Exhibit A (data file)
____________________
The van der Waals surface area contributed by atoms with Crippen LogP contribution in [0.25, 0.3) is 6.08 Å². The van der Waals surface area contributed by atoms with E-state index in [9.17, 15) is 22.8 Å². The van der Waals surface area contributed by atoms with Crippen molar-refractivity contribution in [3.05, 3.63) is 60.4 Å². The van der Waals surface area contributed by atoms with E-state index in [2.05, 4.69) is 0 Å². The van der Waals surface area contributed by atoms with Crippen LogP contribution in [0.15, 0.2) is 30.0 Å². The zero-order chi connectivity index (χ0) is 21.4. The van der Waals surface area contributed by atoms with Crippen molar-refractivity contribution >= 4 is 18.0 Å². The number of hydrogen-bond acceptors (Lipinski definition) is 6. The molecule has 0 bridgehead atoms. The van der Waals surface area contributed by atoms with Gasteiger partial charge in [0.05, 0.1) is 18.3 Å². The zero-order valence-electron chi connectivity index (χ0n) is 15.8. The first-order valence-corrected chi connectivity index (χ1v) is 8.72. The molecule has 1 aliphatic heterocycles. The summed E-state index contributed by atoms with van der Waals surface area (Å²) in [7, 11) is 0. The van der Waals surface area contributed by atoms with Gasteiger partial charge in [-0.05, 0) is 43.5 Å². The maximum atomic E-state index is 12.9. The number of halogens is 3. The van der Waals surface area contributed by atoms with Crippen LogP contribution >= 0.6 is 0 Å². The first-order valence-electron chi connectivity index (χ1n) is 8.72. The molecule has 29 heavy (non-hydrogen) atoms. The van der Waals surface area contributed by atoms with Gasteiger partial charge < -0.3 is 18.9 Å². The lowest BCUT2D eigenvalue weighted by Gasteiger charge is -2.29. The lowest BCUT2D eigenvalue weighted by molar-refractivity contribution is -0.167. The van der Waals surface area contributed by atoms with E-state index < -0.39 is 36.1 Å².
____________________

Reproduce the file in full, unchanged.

The van der Waals surface area contributed by atoms with Crippen LogP contribution in [0.25, 0.3) is 6.08 Å². The van der Waals surface area contributed by atoms with E-state index in [9.17, 15) is 22.8 Å². The van der Waals surface area contributed by atoms with Crippen molar-refractivity contribution in [3.05, 3.63) is 60.4 Å². The van der Waals surface area contributed by atoms with E-state index in [2.05, 4.69) is 0 Å². The van der Waals surface area contributed by atoms with Crippen LogP contribution in [0.15, 0.2) is 30.0 Å². The zero-order chi connectivity index (χ0) is 21.4. The van der Waals surface area contributed by atoms with Crippen molar-refractivity contribution >= 4 is 18.0 Å². The number of hydrogen-bond acceptors (Lipinski definition) is 6. The molecule has 0 bridgehead atoms. The van der Waals surface area contributed by atoms with Gasteiger partial charge in [0.05, 0.1) is 18.3 Å². The zero-order valence-electron chi connectivity index (χ0n) is 15.8. The first-order valence-corrected chi connectivity index (χ1v) is 8.72. The molecule has 1 aliphatic heterocycles. The summed E-state index contributed by atoms with van der Waals surface area (Å²) in [7, 11) is 0. The van der Waals surface area contributed by atoms with Gasteiger partial charge in [-0.05, 0) is 43.5 Å². The maximum atomic E-state index is 12.9. The number of halogens is 3. The van der Waals surface area contributed by atoms with Crippen LogP contribution >= 0.6 is 0 Å². The first-order valence-electron chi connectivity index (χ1n) is 8.72. The molecule has 29 heavy (non-hydrogen) atoms. The van der Waals surface area contributed by atoms with Gasteiger partial charge < -0.3 is 18.9 Å². The lowest BCUT2D eigenvalue weighted by Gasteiger charge is -2.29. The lowest BCUT2D eigenvalue weighted by molar-refractivity contribution is -0.167. The van der Waals surface area contributed by atoms with E-state index < -0.39 is 36.1 Å².